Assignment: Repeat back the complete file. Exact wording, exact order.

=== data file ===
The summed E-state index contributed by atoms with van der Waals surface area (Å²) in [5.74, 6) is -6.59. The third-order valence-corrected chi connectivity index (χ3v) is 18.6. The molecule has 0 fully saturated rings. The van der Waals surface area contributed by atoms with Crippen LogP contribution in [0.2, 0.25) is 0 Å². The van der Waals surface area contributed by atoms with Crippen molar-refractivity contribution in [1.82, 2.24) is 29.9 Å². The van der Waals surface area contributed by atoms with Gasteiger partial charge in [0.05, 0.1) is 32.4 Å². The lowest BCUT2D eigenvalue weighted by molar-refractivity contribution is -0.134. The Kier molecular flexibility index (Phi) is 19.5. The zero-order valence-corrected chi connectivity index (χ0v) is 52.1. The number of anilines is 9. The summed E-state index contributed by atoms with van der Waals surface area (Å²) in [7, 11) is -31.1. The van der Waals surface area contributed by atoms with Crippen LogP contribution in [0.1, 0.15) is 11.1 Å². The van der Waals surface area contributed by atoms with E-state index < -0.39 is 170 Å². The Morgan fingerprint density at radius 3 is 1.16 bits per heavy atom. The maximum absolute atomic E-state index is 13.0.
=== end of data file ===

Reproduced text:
The summed E-state index contributed by atoms with van der Waals surface area (Å²) in [5.74, 6) is -6.59. The third-order valence-corrected chi connectivity index (χ3v) is 18.6. The molecule has 0 fully saturated rings. The van der Waals surface area contributed by atoms with Crippen LogP contribution in [0.2, 0.25) is 0 Å². The van der Waals surface area contributed by atoms with Crippen molar-refractivity contribution in [1.82, 2.24) is 29.9 Å². The van der Waals surface area contributed by atoms with Gasteiger partial charge in [0.05, 0.1) is 32.4 Å². The lowest BCUT2D eigenvalue weighted by molar-refractivity contribution is -0.134. The Kier molecular flexibility index (Phi) is 19.5. The zero-order valence-corrected chi connectivity index (χ0v) is 52.1. The number of anilines is 9. The summed E-state index contributed by atoms with van der Waals surface area (Å²) in [7, 11) is -31.1. The van der Waals surface area contributed by atoms with Crippen LogP contribution in [0.1, 0.15) is 11.1 Å². The van der Waals surface area contributed by atoms with E-state index < -0.39 is 170 Å². The Morgan fingerprint density at radius 3 is 1.16 bits per heavy atom. The maximum absolute atomic E-state index is 13.0.